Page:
You have heard about how effective EMDR therapy is. Your friend or your loved one shared with you about how healing and transformational EMDR therapy was for them. You “gave it a try”, but you didn’t get the result you wanted. Now what? What Should You do When EMDR (Eye Movement Desensitization and Reprocessing) Doesn’t work?
What Does It Mean That “EMDR Didn’t Work”?
When my therapy clients tell me they “did EMDR but it didn’t work”, here’s what they reported:
- no trauma symptom reduction
- no reduction in painful emotional memories
Unfortunately, the “EMDR doesn’t work” story is one that is told to me every few months. When I seek out more details about what they mean, there are usually a few things that I hear.
- They were in “regular talk therapy” and their therapist suggested they “give EMDR a try” to see if it would help. In these cases, the client often didn’t seem to have an understanding of what they were doing and why. There was little education about EMDR and it’s rationale as part of a comprehensive treatment. Little time was spent setting therapeutic expectations. Generally, EMDR was attempted haphazardly in only a few sessions, and it was not employed as the full treatment modality that it is.
- The client faced symptoms that had deep and complicated roots. Their symptoms stemmed from a more complex trauma presentation than was acknowledged. The client had a significant co-morbity which was not overtly discussed as part of the treatment plan.
When EMDR Works Like A Charm
EMDR treatment can indeed work very rapidly for the client who has only experienced what we call “a single incident trauma”. I’ve seen it myself in my own practice. Occasionally a very psychologically healthy person has something really bad happen. What do I mean by this? I mean that it’s rare that someone walks in the door to my therapy practice who has had a healthy, supportive childhood, no history of drug or alcohol abuse, no history of psychiatric drug use, and generally happy intimate relationships with loved ones.
As an EMDR therapist, I’ve worked with the people who get fantastic results from EMDR. People with single incident trauma and no co-morbidities exist, and EMDR tends to help them pretty quickly.
But in fact, the reality for many patients is quite different. Most of the women and men who find their way to my practice have a long term history that complicates their treatment. Many got their start in very high stress families. These families struggled with emotional problems, substance abuse, divorce, depression, anxiety, mental illness and host of other problems. Many times, these clients don’t recognize the impact this stress has had on them. Like fish in water, they view intense stress as unremarkable.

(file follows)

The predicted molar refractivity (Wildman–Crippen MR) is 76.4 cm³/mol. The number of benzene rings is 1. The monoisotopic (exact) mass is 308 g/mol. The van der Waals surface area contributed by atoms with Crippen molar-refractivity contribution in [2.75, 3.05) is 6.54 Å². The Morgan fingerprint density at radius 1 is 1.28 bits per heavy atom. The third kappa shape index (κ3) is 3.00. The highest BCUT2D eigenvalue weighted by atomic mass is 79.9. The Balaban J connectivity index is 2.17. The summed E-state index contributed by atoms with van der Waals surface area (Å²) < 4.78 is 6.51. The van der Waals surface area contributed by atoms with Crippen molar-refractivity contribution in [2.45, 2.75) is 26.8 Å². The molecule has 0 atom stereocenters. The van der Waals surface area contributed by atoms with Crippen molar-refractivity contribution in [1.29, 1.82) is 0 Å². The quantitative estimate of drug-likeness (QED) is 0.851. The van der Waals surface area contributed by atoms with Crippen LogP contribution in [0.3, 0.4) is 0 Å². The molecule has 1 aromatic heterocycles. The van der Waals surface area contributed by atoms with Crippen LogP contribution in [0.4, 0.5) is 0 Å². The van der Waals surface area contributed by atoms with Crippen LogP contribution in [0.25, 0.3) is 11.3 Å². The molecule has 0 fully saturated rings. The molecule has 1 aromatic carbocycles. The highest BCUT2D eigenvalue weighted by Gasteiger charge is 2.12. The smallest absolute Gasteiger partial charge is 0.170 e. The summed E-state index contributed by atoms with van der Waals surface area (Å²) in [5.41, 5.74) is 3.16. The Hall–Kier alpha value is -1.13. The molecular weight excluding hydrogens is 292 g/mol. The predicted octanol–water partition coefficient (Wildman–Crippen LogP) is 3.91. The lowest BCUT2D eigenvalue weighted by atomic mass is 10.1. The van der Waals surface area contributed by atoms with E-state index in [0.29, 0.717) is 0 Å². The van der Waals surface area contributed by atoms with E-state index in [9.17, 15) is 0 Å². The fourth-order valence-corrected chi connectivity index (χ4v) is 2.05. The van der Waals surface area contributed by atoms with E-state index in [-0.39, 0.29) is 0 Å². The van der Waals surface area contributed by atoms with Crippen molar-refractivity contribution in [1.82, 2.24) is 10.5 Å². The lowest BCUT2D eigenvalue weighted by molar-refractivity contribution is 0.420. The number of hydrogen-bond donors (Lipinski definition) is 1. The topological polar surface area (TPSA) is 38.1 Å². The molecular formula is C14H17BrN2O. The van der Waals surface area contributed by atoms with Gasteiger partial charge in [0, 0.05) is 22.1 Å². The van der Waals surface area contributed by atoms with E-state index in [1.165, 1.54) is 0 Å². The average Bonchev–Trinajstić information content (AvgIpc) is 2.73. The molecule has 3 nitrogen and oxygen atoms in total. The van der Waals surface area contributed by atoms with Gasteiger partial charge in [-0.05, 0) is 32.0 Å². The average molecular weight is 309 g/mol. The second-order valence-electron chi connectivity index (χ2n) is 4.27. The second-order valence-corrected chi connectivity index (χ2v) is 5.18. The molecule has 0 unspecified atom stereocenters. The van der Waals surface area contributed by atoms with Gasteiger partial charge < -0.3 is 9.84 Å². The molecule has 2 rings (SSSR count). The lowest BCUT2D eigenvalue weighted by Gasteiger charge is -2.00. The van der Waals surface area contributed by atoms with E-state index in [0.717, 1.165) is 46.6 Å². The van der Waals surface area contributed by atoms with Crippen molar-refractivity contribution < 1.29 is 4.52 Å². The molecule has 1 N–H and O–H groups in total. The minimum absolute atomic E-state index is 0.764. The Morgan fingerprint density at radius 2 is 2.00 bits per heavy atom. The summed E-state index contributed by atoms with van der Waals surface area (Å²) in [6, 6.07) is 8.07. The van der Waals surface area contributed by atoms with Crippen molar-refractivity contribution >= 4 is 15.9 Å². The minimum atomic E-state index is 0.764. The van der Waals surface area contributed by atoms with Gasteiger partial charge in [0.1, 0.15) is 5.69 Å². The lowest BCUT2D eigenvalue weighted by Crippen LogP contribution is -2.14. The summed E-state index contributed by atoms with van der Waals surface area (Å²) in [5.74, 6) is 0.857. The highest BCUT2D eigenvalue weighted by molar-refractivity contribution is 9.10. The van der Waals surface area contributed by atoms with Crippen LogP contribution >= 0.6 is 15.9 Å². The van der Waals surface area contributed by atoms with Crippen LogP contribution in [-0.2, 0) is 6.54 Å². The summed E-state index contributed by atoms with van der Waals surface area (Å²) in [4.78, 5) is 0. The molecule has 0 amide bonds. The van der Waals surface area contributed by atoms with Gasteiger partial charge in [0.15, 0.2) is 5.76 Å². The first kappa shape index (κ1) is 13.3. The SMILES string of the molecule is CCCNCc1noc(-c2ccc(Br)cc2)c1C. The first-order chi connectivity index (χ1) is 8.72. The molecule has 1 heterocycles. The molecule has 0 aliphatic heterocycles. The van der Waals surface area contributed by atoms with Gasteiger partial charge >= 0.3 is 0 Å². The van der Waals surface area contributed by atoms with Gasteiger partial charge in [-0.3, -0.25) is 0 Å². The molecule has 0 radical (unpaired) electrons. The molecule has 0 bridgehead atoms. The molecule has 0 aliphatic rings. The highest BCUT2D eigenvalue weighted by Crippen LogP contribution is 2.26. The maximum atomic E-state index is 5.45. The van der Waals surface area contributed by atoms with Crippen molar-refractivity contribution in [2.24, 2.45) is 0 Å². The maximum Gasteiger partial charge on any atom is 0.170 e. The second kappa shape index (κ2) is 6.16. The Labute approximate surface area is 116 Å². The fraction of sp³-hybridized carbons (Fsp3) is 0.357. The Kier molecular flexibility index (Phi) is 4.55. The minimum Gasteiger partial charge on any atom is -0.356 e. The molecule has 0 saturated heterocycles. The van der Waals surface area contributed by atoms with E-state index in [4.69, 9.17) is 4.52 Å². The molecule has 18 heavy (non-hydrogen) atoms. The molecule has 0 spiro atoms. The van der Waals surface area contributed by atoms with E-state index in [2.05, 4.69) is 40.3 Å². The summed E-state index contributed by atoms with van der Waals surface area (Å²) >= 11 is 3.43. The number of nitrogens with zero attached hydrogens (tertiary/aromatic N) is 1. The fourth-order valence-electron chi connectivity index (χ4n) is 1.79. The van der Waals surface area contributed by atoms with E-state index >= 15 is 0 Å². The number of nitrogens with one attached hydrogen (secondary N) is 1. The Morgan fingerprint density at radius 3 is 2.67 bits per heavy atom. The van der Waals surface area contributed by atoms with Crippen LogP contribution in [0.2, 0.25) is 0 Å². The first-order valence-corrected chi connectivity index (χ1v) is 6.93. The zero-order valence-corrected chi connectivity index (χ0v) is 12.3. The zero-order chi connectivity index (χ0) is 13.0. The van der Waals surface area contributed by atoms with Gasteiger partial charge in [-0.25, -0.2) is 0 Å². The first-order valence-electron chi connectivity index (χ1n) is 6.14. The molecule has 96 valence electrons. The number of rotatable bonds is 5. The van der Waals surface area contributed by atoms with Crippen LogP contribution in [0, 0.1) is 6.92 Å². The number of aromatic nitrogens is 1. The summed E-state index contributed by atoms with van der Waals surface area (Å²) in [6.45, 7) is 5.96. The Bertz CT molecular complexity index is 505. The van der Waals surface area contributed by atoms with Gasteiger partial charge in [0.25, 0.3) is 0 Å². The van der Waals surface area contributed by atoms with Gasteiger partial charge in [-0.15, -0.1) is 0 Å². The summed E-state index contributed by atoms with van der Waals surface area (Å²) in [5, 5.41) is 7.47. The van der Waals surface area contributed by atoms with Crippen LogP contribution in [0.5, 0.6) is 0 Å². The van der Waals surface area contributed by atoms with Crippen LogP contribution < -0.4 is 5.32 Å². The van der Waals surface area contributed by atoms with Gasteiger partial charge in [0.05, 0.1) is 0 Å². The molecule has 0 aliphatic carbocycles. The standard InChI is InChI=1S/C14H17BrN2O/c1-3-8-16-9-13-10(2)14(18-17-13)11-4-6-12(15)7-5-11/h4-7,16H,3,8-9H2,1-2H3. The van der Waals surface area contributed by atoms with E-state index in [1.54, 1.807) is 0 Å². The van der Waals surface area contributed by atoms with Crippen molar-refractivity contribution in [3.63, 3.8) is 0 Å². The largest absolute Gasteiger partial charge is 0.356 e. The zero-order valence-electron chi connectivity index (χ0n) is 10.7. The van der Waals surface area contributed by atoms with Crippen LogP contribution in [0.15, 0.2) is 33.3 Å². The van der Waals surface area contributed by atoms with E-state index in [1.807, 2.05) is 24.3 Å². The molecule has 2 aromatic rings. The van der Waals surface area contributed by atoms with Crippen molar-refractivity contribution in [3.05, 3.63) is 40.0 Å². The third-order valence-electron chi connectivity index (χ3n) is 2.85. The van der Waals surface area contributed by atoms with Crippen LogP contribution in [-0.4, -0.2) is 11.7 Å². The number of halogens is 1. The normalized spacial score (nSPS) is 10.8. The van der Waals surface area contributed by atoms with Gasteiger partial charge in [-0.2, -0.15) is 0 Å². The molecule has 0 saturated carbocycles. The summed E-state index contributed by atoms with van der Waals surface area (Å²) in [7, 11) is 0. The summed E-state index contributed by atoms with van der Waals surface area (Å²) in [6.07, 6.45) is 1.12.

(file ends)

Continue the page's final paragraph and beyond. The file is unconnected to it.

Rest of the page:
Good therapy helps your brain and your nervous system to learn. EMDR changes your brain and can speed along in this learning process. But a brain that is dealing with a multitude of stressors often takes longer to learn.
So what should you consider if you are not satisfied with the EMDR treatment you have received?
Your EMDR Troubleshooting Checklist
If you are finding that EMDR doesn’t work like a charm for you, it might be helpful to reflect on the following questions;
- Am I using drugs and alcohol with any regularity?
- Is my life unsafe, very stressful and/or unstable?
- Do I have symptoms that predate the trauma?
- Do I suffer with chronic anxiety or depression that pre-dates the traumatic incident?
- Am I secretly, or openly, seeking a quick fix?
- Do I dissociate?
- Am I uncommitted to therapy, kinda committed, or “just checking it out”?
- Am I impatient with therapy?
- Do I avoid giving my therapist feedback, being actively engaged in therapy, or avoid asking questions of my therapist?
If the answer to any of the above is yes, it’s probably a good idea to discuss this with your EMDR therapist. Remember, good therapy is teamwork. That’s true of any psychotherapy. but it’s especially true of trauma treatment.
Before You Say “EMDR Doesn’t Work” For You Read More:
Let’s have a word about about Complex PTSD (CPTSD), Therapy and EMDR (Eye Movement Desensitization and Reprocessing)
Here is an important factor about getting good results from EMDR. Something called “Complex PTSD” can arise if you have experienced repeated trauma, neglect and abuse. If so, then it’s important to work with a trauma therapist who knows how to adapt EMDR, and therapy in general, to your specific needs. Treating CPTSD is a specialty, and clients who work with a generalist often find themselves “spinning their wheels in therapy”.
In fact, one of the major indicators of CPTSD is lack of treatment response to therapy.
This lack of therapeutic progress happens for two main reasons:
- Early stress has shaped a nervous system that is unstable and reactive or
- The brain and nervous system have gotten very adept at disconnecting from emotions
Many of the clients that told me “EMDR doesn’t work”, fit into one of those two profiles. And what likely happened is they were working with a therapist who could not effectively help them address these obstacles.
Consider Another Trauma Treatment Method In Addition To EMDR.
Because their nervous systems were chronically dysregulated, some of the CPTSD clients I’ve work with benefited greatly from EMDR only after we did Neurofeedback brain training. With Neurofeedback treatment that was tailored to the specific needs of their nervous system, they gained enormous calmness and stability. Only then were then able to go on and make great use of EMDR processing.
If you want to learn more visit my EMDR therapy page.